NPH poll shows voter support for Alameda County Housing BondApril 4, 2016
State Advocacy Update – SB 1053 & SB 873 move forwardApril 5, 2016
NPH has been working hard with our partners around the state to ensure that 2016 will be a big year for affordable homes. This is the second year of the two-year 2015-2016 session. Find the calendar of legislative deadlines here.
We have provided information and links below to several of the key affordable housing bills that have been introduced and are now in print. In some cases, these are spot bills, or bills containing only intent language at this time that will be amended soon. Over the coming weeks NPH will provide additional information and fact sheets. We’ll put out a call to action for you to submit support letters for key bills and get involved in NPH’s strategic advocacy campaign to push for our priority pieces of legislation. This advocacy will advance along side our collective budget advocacy in the Senate and Assembly. Please see below for the 2016 Affordable Housing State Legislative Bills at Play:
AB 2502 (Mullin and Chiu), this is the “Palmer Fix” bill to clarify that local jurisdictions may require, as a condition of approval, inclusion of affordable units in a multiple unit rental development. In 2013, NPH cosponsored AB 1229 (Atkins), an identical bill that was vetoed by Governor Brown. In his veto message, here, Governor Brown wrote that he sought the benefit of the thinking of the California Supreme Court before making adjustments to this area of law. In June of last year, the California Supreme Court ruled unanimously to uphold the right of San Jose, through its police power, to enforce its inclusionary zoning ordinance in the California Building Industry Association (CBIA) v. City of San Jose case. Find the full Supreme Court opinion here. Find the text of the bill here, the AB 2502 Fact Sheet here and a sample support letter here.
AB 2817 (Chiu), this is a reprise of NPH-cosponsored AB 35 (Chiu) from last year, a bill that was ultimately vetoed by Governor Brown after receiving nearly unanimous and bipartisan support in the Legislature. The bill would increase the value of the State Low Income Housing Tax Credit and increase the annual amount of available credits by $100 million per year for five years. Find the text of the bill here and a support letter template here.
SB 873 (Beall), would increase the value of the State Low Income Housing Tax Credit by allowing credits to be “certificated” by nonprofit affordable developers. The legislation is a reprise of SB 377 (Beall) which was sponsored by the California Housing Partnership Corporation and supported by NPH last year. SB 377 had no fiscal impact to the state’s general fund, received unanimous and bipartisan support in the Legislature but, nonetheless, was vetoed by Governor Brown. Find the text of the bill here, the fact sheet here and a support letter template here.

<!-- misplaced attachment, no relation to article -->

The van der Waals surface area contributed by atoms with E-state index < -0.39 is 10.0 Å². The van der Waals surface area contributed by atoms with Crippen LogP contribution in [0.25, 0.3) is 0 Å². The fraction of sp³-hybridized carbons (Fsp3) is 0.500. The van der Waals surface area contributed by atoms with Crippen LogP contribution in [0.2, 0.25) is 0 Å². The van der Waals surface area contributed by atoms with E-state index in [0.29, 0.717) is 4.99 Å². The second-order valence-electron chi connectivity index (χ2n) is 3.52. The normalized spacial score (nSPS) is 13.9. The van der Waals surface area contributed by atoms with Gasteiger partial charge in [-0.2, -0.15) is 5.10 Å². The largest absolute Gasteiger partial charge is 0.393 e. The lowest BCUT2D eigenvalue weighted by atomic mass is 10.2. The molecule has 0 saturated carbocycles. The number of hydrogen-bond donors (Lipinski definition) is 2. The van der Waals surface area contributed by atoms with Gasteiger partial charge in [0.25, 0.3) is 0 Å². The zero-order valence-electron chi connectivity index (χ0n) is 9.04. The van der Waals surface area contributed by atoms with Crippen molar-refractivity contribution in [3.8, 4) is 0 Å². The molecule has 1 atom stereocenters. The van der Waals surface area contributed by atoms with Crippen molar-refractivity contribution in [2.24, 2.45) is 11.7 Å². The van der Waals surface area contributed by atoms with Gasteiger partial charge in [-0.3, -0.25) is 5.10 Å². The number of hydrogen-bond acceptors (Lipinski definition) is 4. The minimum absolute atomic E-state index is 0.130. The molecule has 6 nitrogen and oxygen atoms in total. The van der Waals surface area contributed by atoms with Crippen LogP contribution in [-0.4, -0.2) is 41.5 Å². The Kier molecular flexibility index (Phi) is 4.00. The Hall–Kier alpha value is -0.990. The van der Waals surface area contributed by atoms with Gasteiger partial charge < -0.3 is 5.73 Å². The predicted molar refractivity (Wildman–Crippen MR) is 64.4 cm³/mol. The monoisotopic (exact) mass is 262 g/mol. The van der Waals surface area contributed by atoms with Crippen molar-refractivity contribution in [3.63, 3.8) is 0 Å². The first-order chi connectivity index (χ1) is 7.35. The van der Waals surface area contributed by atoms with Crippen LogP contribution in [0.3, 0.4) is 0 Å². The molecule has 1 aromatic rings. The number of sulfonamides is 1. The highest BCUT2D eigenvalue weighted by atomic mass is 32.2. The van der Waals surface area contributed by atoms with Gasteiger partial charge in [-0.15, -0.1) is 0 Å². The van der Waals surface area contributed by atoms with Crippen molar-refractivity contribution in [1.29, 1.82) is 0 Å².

AB 2734 (Atkins), this bill, which was just introduced last Friday, would dedicate 50% of state general fund savings from the dissolution of redevelopment agencies to affordable housing. Find the text of the bill here.
AB 2031 (Bonta and Atkins), conceived and cosponsored by NPH, this legislation would authorize local jurisdictions to issue affordable housing bonds against the revenue stream of “boomerang funds” which are a portion of “net available revenue” received by cities and counties after the dissolution of redevelopment. The bill does not redirect property taxes from any other taxing entity and has no state general fund impact. The City of Oakland is also cosponsoring the bill. Find the text of the bill here and the fact sheet here.
SB 1053 (Leno), this bill would prohibit landlords from refusing applications from renters who wish to use a Housing Choice Voucher, Veterans Affairs Supportive Housing (VASH) voucher or other federal, state or local tenant-based rental subsidy. NPH is a cosponsor of this bill along with the Western Center on Law and Poverty. The National Housing Law Project has provided invaluable legal and technical assistance and the California Association of Housing Authorities (CAHA) has taken a support position on the bill. 11 other states – a diverse array including New Jersey, North Dakota, Oregon and Oklahoma – have already prohibited such Source of Income (SOI) discrimination in housing. Find the fact sheet and additional information here. Find the text of the bill here.
AB 2176 (Campos), this bill would provide flexibility to the City of San Jose in addressing the local shelter crisis that has caused homelessness and outdoor encampments by providing a waiver of state building codes that would allow the development of a transitional village of tiny homes to be set up on county fairgrounds property on a temporary basis while permanent supportive homes are developed for the homeless. Find the bill fact sheet here.
SB 879 (Beall) was introduced last month by State Senator Jim Beall, Chair of the Senate Transportation and Housing Committee, to serve as a spot bill for legislation that would authorize a statewide $3 billion affordable housing bond that could be placed on the November 8, 2016 presidential election ballot. Placing this bill on the statewide ballot would require 2/3rds majority votes in the Legislature and a signature by Governor Brown. Find the bill Fact Sheet here and a sample support letter here.
AB 2140 (Hernandez, Alejo and Garcia) would change the existing state farmworker tax credit at the California Tax Credit Allocation Committee (TCAC) to make it more valuable and facilitate its utilization. For more information, find the text of the bill here and view the AB 2140 Fact Sheet.